A secretive protagonist is in many ways a solution to the problems that arise from a completely mute hero. Here, the player character's lines are implied or referenced by the supporting roles. Link is one of these protagonists in that even though he does not technically have any lines of dialogue the character with which he is conversing will react as though he had just said something. Similarly when the secretive character is supposed to speak the game will prompt the player with a Yes or No question. Using this type of protagonist allows for strong bonds to form between the player and the hero which in turn allows him or her to become more real and relatable. This scene from The Legend of Zelda: Ocarina of Time displays the traits of a successfully executed secretive protagonist.

I know Zelda isn't an RPG, but this scene gets the point across.

Successfully utilizing a silent hero allows the character to be infused with courage, honour, steadfastness by the player. The character that keeps calm when thrown into the fray of battle, clear and conscious while traversing a dungeon is more often than not an adventure with no real lines of dialogue.

The silent protagonist works to varying degrees, but what this sort of character proves is that a person's actions speak volumes. Of course these voyagers are burdened with immense responsibility. This is why the silent protagonist fits so nicely in the Adventure genre, especially in the RPG. The player learns that when faced with opposition what he or she does is equally important as what can be said. We can also gather that the nature of responsibility itself is often something which we would rather avoid, but by approaching the situation head on with determination and a clear mind success is never out of reach. Despite not being able to talk the quiet hero has a lot to say.



Posted on Feb 13th 2013 at 10:34:14 AM by (Fleach)
Posted under RPG, David Cage, Quantic Dream, Maturity, Content, Themes

Last week David Cage, CEO of Quantic Dream, delivered his keynote speech at D.I.C.E. Summit held by the Academy of Interactive Arts & Science and what he had to say did not please many gamers. This conference is intended for the video games industry but consumers have a big role in what the developers create.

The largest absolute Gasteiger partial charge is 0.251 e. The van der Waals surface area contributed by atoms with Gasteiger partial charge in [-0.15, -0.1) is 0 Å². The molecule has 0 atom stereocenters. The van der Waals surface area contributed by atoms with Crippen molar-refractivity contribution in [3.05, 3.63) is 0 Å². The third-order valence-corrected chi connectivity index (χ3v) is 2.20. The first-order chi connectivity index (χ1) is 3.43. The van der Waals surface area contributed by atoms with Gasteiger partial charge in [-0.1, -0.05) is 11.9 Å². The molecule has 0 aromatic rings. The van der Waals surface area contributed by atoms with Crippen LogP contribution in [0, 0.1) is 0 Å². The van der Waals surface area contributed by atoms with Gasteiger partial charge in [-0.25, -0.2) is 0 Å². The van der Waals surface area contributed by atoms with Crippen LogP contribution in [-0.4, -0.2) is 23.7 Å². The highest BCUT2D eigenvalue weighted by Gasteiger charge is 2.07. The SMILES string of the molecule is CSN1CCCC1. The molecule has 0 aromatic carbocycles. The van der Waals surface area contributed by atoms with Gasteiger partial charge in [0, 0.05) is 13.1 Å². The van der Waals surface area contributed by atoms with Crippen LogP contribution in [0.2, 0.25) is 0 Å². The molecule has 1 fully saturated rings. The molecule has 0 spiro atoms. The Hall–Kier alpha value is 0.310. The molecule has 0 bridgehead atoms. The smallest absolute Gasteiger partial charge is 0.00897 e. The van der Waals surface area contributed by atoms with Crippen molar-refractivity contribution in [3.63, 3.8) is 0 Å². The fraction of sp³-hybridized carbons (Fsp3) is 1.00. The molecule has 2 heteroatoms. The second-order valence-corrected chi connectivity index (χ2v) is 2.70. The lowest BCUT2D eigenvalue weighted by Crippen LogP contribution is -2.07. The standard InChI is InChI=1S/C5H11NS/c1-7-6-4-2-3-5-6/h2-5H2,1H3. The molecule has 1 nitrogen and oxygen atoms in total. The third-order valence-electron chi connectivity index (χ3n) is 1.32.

The entire speech can be found here:

Cage strongly asserts that the video games industry is suffering from what he calls the "Peter Pan Syndrome." He claims that video games have not change much, if at all, in their 40 year history. Yes, there have been technological advances and graphical improvements, but the core of today's games haven't changed. I couldn't agree more and I feel the genre suffering from this problem the most is the RPG.


This is a concern of mine because RPGs have strayed very little from the "save the world" paradigm. On the other hand the games can very little substance, like the Fable series. This genre is a very adaptable one that can easily handle mature themes.

Themes that are more mature are found in Role Playing games, but they are always hidden in the subtext of the narrative. I could extrapolate that Final Fantasy XIII dealt with prejudice and societal perception of the "other," but I had to look beyond the facade of the game to glean these issues. I wished that this was the focal point of the story, seeing how the cast would cope with and overcome being labelled as corrupted outsiders.

It seems that RPGs are used as a means of doing and seeing things can exist beyond our reality. Slaying dragons is fun, but it needs to have meaning. There is nothing wrong with a fantastical game with magic and monsters. They can be very enjoyable providing an escape from our real life problems and worries. However, as a gamer I want to see what happens if RPGs used these authentic issues as primary themes.